Iraq's breakdown path is significantly different from Libya's, due to the historical fact of the Kurdish nation, and the endemic shia-sunni rivalry and armed conflict in “rump Iraq”. Libya's national identity, we can easily argue, was even less credible than Iraq's, and only continued or was maintained due to the dictator, Muammar Gaddafi. Also unlike Iraq, the historical antecedents of its breakdown into at least two separate and independent states or nations, can be traced back to at least the 1830s. The necessity or obligation for armed conflict in Libya, by the central or “legacy government” in Tripoli, is far lower than the Baghdad's government need to use force to maintain the semblance of a united country – if only to attract oil sector financing and investment.

Libya's Parliament can be considered to have acted rationally after Cyrenaican rebels holding three key ports in the east disobeyed government orders and loaded a North Korean-flagged tanker with oil as part of their drive for political autonomy as much as for gaining oil dollars. The Parliament dismissed Ali Zeidan as incompetent. Libya's state prosecutor Abdel-Qadr Radwan then issued a travel ban on Zeidan, also because he faces an investigation over multiple alleged irregularities involving the misuse of state funds.

Military Power is Final Arbiter

Following the escape of Ali Zeidan, Libya's General National Congress or transitional government quickly named the Defence minister Abdallah al-Thinni as acting prime minister. Another replacement will be picked sometime later this year. Al-Thinni can however be considered as only the Defence minister and PM of Tripolitania, and faces the difficult task of trying to unite and lead a country that is deeply divided along tribal-political and regional-political faultlines, where not only Islamists oppose more European-oriented “liberal” politicians such as Ali Zeidan.

Like large and increasing areas of Iraq, Libya has no effective police or political institutions. The Tripoli “legacy government”, like that of Baghdad is in permanent danger of running out of money because rebel activity at oilfields and export terminals chokes off vital oil revenues, the process being even further advanced in Libya, than in “rump Iraq”.

The role of defence and military forces is certain to increase, in both cases. This week, in Libya armed clashes have broken out between rebels and pro-government forces in Sirte, the central coastal city dividing western and eastern Libya. Whichever way the armed forces tilt will decide the outcome in the Sirte case.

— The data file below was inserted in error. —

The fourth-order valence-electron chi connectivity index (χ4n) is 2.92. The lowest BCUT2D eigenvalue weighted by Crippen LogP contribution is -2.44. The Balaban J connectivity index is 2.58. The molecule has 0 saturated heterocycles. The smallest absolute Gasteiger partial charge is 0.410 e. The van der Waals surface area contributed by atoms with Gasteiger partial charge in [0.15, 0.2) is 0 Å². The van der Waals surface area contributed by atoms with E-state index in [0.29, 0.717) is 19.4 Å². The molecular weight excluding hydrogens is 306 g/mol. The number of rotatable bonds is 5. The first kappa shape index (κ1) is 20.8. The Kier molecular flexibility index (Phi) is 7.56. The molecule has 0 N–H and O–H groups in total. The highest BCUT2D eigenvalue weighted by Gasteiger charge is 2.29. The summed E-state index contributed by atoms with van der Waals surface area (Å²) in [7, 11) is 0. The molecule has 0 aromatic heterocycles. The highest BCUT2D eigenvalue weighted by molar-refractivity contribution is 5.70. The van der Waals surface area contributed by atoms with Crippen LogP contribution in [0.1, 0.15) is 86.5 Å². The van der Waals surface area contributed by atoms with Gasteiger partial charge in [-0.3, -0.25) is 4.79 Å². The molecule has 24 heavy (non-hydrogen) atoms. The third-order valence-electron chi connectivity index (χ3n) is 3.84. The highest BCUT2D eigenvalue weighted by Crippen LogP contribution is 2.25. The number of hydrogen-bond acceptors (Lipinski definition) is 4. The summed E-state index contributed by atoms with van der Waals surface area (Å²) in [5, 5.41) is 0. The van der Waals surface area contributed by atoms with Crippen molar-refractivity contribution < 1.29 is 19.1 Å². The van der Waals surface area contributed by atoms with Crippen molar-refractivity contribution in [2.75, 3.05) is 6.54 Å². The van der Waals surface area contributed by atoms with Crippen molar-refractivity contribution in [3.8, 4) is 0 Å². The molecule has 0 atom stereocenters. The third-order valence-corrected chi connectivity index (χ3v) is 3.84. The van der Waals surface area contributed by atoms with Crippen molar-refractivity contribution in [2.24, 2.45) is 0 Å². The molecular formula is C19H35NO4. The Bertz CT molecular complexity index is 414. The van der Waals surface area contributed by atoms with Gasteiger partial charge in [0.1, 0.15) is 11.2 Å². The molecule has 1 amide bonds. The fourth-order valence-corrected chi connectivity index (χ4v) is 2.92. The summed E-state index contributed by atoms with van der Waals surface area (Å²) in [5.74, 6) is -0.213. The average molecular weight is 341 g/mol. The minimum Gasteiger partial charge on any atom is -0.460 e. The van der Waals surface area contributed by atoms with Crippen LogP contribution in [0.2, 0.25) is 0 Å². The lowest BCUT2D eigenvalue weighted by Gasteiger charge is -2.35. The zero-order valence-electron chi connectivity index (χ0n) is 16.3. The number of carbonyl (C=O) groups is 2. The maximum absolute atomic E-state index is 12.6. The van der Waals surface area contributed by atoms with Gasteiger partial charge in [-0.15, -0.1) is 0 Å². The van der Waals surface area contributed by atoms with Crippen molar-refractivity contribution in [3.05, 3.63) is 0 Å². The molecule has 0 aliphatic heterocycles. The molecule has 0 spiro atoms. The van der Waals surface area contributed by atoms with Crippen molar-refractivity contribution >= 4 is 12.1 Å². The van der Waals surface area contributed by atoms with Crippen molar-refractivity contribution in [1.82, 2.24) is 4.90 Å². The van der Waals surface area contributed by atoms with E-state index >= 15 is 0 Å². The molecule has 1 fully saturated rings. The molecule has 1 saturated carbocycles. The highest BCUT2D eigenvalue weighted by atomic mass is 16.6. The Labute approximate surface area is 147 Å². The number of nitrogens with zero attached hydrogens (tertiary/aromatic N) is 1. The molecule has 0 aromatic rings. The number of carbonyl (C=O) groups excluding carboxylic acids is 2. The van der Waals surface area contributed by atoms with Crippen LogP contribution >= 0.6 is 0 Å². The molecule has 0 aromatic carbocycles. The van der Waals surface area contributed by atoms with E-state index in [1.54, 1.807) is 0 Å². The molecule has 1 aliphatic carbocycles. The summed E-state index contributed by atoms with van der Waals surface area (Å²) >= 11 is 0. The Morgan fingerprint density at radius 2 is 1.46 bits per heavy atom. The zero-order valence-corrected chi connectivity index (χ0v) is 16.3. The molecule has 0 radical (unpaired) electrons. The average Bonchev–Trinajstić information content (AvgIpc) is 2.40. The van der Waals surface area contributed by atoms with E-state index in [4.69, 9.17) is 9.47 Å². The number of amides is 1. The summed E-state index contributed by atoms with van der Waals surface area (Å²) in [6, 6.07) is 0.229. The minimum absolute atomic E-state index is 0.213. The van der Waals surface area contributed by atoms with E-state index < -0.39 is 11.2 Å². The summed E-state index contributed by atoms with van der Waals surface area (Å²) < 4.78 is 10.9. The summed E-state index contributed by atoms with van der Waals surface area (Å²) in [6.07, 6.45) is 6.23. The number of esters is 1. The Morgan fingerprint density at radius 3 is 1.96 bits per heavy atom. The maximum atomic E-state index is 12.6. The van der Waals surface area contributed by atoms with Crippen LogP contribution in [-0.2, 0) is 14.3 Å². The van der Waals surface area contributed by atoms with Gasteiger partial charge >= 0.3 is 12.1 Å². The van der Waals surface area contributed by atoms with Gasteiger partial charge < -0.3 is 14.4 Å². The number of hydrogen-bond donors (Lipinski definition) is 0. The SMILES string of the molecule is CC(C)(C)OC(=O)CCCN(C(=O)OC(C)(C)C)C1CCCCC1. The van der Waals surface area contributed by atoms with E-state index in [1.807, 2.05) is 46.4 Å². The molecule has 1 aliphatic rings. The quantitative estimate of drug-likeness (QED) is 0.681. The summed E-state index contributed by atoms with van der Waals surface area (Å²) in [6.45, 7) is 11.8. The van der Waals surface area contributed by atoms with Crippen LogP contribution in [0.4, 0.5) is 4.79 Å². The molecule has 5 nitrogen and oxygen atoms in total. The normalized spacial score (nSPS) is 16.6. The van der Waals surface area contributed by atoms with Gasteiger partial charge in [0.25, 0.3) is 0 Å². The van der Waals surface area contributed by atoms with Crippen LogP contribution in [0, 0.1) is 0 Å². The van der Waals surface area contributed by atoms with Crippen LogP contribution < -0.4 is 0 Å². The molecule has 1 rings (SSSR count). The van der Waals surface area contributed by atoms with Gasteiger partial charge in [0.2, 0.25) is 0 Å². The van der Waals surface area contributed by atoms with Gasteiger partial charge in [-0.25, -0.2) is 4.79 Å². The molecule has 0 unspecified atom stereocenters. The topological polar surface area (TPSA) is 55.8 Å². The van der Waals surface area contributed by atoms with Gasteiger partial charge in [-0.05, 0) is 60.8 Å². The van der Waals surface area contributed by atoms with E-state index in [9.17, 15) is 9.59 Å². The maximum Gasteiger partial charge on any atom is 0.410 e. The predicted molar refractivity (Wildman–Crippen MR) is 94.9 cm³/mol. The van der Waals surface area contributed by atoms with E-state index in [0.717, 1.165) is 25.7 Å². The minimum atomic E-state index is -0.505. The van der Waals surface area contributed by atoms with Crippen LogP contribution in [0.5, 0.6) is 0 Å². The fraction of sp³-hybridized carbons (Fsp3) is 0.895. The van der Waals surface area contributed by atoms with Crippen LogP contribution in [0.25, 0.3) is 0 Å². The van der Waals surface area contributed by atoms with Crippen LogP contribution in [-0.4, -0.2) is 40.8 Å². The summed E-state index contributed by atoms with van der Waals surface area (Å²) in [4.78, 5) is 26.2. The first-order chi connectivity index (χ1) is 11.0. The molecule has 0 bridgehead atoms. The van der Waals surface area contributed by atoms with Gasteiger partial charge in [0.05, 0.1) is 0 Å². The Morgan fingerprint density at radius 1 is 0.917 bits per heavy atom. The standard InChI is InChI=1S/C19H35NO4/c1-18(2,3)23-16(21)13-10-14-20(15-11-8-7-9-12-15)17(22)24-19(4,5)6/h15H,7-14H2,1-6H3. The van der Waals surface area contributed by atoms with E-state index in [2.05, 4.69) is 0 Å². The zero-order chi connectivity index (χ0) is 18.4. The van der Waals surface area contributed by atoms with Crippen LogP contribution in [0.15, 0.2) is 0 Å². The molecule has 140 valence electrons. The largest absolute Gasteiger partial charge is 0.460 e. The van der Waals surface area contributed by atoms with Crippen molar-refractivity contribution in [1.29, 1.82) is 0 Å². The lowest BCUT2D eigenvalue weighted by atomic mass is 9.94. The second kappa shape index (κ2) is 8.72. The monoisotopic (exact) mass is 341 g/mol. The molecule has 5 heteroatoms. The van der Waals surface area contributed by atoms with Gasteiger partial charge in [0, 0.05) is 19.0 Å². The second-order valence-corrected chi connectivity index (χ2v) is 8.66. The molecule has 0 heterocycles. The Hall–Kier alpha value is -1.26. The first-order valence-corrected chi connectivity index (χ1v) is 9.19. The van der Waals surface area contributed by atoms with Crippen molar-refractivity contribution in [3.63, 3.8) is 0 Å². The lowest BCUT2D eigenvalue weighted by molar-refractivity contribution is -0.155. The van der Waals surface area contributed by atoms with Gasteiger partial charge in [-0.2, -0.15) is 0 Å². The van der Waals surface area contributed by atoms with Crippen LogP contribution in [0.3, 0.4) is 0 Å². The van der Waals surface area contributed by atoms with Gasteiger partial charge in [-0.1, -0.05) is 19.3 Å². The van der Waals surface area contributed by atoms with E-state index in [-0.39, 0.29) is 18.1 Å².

Also similar in these two open and fast-advancing processes of national breakdown, the final arbiter is military. Government spokesmen in Libya said on Tuesday that gunboats loyal to Tripoli had chased the North Korean-flag tanker along Libya's eastern Mediterranean coast and opened fire on it, adding the claim that Italian ships were aiding the effort, which was denied by Italy. As in the cases of Iraq and Ukraine, peaceful or armed separation into stable elements, of the now-unstable and unsustainable former Libyan state of Muammar Gaddafi, is almost certain.

By Andrew McKillop

Contact: xtran9@gmail.com

Former chief policy analyst, Division A Policy, DG XVII Energy, European Commission. Andrew McKillop Biographic Highlights

Co-author 'The Doomsday Machine', Palgrave Macmillan USA, 2012

Andrew McKillop has more than 30 years experience in the energy, economic and finance domains. Trained at London UK’s University College, he has had specially long experience of energy policy, project administration and the development and financing of alternate energy. This included his role of in-house Expert on Policy and Programming at the DG XVII-Energy of the European Commission, Director of Information of the OAPEC technology transfer subsidiary, AREC and researcher for UN agencies including the ILO.

© 2014 Copyright Andrew McKillop - All Rights Reserved Disclaimer: The above is a matter of opinion provided for general information purposes only and is not intended as investment advice. Information and analysis above are derived from sources and utilising methods believed to be reliable, but we cannot accept responsibility for any losses you may incur as a result of this analysis. Individuals should consult with their personal financial advisor.